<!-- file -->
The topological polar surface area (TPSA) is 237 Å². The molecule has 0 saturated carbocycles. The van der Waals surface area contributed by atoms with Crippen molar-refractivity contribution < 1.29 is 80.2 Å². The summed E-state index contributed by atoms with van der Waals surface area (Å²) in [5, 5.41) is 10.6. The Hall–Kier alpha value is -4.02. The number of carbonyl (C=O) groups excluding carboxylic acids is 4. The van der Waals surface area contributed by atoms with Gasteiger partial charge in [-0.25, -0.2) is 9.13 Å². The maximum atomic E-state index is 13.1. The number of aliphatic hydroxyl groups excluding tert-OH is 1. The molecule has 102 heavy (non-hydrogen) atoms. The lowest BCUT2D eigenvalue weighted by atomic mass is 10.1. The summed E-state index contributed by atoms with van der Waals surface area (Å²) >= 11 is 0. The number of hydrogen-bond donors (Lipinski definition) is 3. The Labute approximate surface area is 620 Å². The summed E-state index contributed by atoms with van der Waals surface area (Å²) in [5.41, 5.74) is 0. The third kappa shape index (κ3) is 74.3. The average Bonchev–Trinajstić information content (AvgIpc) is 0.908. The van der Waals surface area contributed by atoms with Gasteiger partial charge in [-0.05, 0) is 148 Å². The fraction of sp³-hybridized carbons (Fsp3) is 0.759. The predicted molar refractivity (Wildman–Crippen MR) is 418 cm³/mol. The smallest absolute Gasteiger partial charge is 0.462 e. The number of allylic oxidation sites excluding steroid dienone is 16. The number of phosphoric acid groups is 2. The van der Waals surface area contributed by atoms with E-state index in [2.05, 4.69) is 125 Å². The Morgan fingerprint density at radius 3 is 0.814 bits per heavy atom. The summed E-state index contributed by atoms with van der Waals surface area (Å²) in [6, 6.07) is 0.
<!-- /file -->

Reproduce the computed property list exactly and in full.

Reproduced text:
The topological polar surface area (TPSA) is 237 Å². The molecule has 0 saturated carbocycles. The van der Waals surface area contributed by atoms with Crippen molar-refractivity contribution < 1.29 is 80.2 Å². The summed E-state index contributed by atoms with van der Waals surface area (Å²) in [5, 5.41) is 10.6. The Hall–Kier alpha value is -4.02. The number of carbonyl (C=O) groups excluding carboxylic acids is 4. The van der Waals surface area contributed by atoms with Gasteiger partial charge in [-0.25, -0.2) is 9.13 Å². The maximum atomic E-state index is 13.1. The number of aliphatic hydroxyl groups excluding tert-OH is 1. The molecule has 102 heavy (non-hydrogen) atoms. The lowest BCUT2D eigenvalue weighted by atomic mass is 10.1. The summed E-state index contributed by atoms with van der Waals surface area (Å²) >= 11 is 0. The number of hydrogen-bond donors (Lipinski definition) is 3. The Labute approximate surface area is 620 Å². The summed E-state index contributed by atoms with van der Waals surface area (Å²) in [5.41, 5.74) is 0. The third kappa shape index (κ3) is 74.3. The average Bonchev–Trinajstić information content (AvgIpc) is 0.908. The van der Waals surface area contributed by atoms with Gasteiger partial charge in [-0.05, 0) is 148 Å². The fraction of sp³-hybridized carbons (Fsp3) is 0.759. The predicted molar refractivity (Wildman–Crippen MR) is 418 cm³/mol. The smallest absolute Gasteiger partial charge is 0.462 e. The number of allylic oxidation sites excluding steroid dienone is 16. The number of phosphoric acid groups is 2. The van der Waals surface area contributed by atoms with E-state index in [2.05, 4.69) is 125 Å². The Morgan fingerprint density at radius 3 is 0.814 bits per heavy atom. The summed E-state index contributed by atoms with van der Waals surface area (Å²) in [6, 6.07) is 0.